One of the reasons that cats are popular companion animals is that they are clean.
When compared to dogs, most cats require little, if any, toilet training.
As my colleague veterinary behaviour specialist Sarah Heath wrote in the Journal of Feline Medicine and Surgery, "the ability of cats to reliably use litter facilities provided within the home makes it easy for owners to go out to work and spend time on their leisure pursuits without worrying about whether the cat is desperate to toilet."(Heath, 2019)
Yet one of the common problems encountered by veterinarians is the cat who urinates outside of the litter tray.
This is very distressing for owners, who don't appreciate cleaning up after their cat.
So, why might a toilet trained cat urinate outside of their litter tray?
One reason is the presence of an underlying physical condition.
Urinary tract infections or inflammation can cause painful urination, which may cause cats to associate the litter tray with a painful experience.
Some cats develop stones in their urinary tract (uroliths).
Other painful conditions like arthritis may create a similar negative association, or make it difficult for cats to climb into a tray.
Diseases that cause a marked increase in thirst, such as diabetes and kidney disease, increase urine volume.
For this reason, it is important to consult a veterinarian to rule out a medical cause.
Your veterinarian will perform a physical examination and potentially urine and blood tests.
In some cases, additional tests including imaging are required.
Diagnosis and appropriate treatment may resolve the problem.
Another reason for house soiling is territorial marking.
Even entirely indoor cats may feel threatened by other animals in the household, human household members (including those that are over-exuberant in showing affection to cats), or cats outside of the household.
My own cat Hero once urinated around the house in response to a neighbour's cat looking through the window at night.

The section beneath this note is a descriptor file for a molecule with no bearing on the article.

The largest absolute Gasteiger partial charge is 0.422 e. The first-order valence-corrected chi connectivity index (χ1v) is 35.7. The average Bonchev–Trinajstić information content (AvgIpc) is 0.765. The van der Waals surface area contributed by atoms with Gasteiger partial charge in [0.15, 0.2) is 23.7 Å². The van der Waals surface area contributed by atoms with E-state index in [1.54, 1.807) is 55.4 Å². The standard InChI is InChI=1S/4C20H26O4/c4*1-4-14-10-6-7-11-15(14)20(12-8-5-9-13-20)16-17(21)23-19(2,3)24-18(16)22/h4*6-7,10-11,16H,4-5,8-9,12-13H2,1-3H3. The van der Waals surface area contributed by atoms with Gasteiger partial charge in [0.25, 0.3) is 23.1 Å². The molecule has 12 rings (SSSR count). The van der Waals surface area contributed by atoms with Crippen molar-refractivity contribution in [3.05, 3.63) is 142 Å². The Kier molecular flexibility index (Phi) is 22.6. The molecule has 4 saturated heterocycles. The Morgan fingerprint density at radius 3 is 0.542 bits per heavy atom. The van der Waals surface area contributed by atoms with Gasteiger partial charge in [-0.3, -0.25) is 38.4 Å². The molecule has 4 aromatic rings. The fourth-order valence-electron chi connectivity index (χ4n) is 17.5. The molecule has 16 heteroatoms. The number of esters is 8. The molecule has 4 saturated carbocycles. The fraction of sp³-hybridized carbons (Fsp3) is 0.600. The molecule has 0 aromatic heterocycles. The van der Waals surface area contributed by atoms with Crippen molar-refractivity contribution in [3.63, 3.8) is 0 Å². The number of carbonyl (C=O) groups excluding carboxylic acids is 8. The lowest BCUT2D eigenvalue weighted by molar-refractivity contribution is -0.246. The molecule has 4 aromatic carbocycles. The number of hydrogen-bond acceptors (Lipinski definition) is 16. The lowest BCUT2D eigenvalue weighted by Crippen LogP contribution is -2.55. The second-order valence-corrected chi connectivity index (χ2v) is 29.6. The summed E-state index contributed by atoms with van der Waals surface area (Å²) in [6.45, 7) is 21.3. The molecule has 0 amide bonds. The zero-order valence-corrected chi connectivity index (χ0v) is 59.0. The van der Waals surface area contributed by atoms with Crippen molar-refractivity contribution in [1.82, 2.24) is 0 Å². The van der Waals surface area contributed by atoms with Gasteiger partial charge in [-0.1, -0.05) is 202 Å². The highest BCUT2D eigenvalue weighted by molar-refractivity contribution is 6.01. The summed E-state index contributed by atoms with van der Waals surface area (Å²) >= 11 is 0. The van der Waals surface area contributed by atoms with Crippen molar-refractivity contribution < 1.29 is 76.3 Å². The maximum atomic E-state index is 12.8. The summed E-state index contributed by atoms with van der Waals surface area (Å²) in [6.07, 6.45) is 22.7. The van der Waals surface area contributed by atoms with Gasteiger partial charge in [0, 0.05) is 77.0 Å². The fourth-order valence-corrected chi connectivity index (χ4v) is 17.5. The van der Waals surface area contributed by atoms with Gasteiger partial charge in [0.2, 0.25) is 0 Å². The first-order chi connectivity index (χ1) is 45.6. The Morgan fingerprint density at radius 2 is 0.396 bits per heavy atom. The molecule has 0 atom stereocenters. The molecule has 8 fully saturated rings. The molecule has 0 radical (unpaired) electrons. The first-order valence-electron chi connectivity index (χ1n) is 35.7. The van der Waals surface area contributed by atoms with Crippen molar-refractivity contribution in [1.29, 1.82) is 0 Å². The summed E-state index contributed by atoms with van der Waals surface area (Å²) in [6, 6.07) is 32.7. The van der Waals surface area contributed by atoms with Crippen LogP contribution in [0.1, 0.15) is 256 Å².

Cats have specific preferences about litter trays - as humans do about their own latrines.
If cats are forced to share a tray, trays aren't cleaned appropriately, or the trays are positioned in a site where cats are not afforded privacy, they may avoid them altogether.
Every case requires individual trouble shooting.
It is not uncommon for me to chat to an owner and find out that their cat began urinating outside of the litter tray when the litter tray was moved, another cat was introduced, a new baby arrived in the household, renovations began or the type of litter used was changed.
You can assist your veterinarian by telling them when your cat began to urinate outside of the litter tray, the number of animals in the household and how they behave towards each other.
It is also important to mention the location and types of litter trays available, the type of litter used (and whether this has changed) and the location of other critical resources in the household.
From a cat's perspective, critical resources include food, water, favourite sleeping places and entry and exit points.
After medical problems are ruled out, I work with owners to identify and remove stressors from a cat's environment, while ensuring that litter tray facilities are up to scratch.
I also advise owners never to clean previously soiled sites in the house with chlorine or ammonia.
While they smell better than cat urine to humans, they smell like very strong cat urine to cats - who may then be moved to mark the site with their own scent.
REFERENCE: HEATH, S. 2019. Common feline problem behaviours: Unacceptable indoor elimination. Journal of Feline Medicine and Surgery, 21, 199-208
Dr Anne Quain BVSc (Hons), MANZCVS (Animal Welfare), Dip ECAWBM (AWSEL) is a lecturer at the Sydney School of Veterinary Science and a practising veterinarian.